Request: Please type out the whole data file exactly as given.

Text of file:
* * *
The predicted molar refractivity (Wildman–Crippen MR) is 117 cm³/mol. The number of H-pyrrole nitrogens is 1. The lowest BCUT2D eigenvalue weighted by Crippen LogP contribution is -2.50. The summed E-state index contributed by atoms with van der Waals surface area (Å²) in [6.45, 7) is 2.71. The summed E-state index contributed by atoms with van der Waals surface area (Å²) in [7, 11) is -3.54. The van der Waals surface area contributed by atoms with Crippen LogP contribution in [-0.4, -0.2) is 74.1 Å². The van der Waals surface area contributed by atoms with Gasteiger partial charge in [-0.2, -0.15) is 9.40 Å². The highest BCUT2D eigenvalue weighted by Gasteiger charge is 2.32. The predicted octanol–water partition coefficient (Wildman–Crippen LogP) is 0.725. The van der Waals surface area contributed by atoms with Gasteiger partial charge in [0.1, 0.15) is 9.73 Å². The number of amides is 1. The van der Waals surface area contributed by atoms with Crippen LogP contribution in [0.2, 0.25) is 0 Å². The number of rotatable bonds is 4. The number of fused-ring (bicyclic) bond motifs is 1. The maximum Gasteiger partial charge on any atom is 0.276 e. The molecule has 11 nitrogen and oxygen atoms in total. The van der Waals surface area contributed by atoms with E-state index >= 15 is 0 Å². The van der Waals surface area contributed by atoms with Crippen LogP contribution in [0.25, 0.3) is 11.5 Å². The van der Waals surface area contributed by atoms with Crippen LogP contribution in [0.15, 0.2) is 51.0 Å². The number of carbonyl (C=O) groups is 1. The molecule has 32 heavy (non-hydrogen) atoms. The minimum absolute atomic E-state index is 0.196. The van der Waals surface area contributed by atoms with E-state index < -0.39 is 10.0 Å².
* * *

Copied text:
The predicted molar refractivity (Wildman–Crippen MR) is 117 cm³/mol. The number of H-pyrrole nitrogens is 1. The lowest BCUT2D eigenvalue weighted by Crippen LogP contribution is -2.50. The summed E-state index contributed by atoms with van der Waals surface area (Å²) in [6.45, 7) is 2.71. The summed E-state index contributed by atoms with van der Waals surface area (Å²) in [7, 11) is -3.54. The van der Waals surface area contributed by atoms with Crippen LogP contribution in [-0.4, -0.2) is 74.1 Å². The van der Waals surface area contributed by atoms with Gasteiger partial charge in [-0.2, -0.15) is 9.40 Å². The highest BCUT2D eigenvalue weighted by Gasteiger charge is 2.32. The predicted octanol–water partition coefficient (Wildman–Crippen LogP) is 0.725. The van der Waals surface area contributed by atoms with Gasteiger partial charge in [0.1, 0.15) is 9.73 Å². The number of amides is 1. The van der Waals surface area contributed by atoms with Crippen LogP contribution in [0.2, 0.25) is 0 Å². The number of rotatable bonds is 4. The number of fused-ring (bicyclic) bond motifs is 1. The maximum Gasteiger partial charge on any atom is 0.276 e. The molecule has 11 nitrogen and oxygen atoms in total. The van der Waals surface area contributed by atoms with E-state index >= 15 is 0 Å². The van der Waals surface area contributed by atoms with Crippen LogP contribution in [0.25, 0.3) is 11.5 Å². The van der Waals surface area contributed by atoms with Crippen LogP contribution in [0.15, 0.2) is 51.0 Å². The number of carbonyl (C=O) groups is 1. The molecule has 32 heavy (non-hydrogen) atoms. The minimum absolute atomic E-state index is 0.196. The van der Waals surface area contributed by atoms with E-state index < -0.39 is 10.0 Å².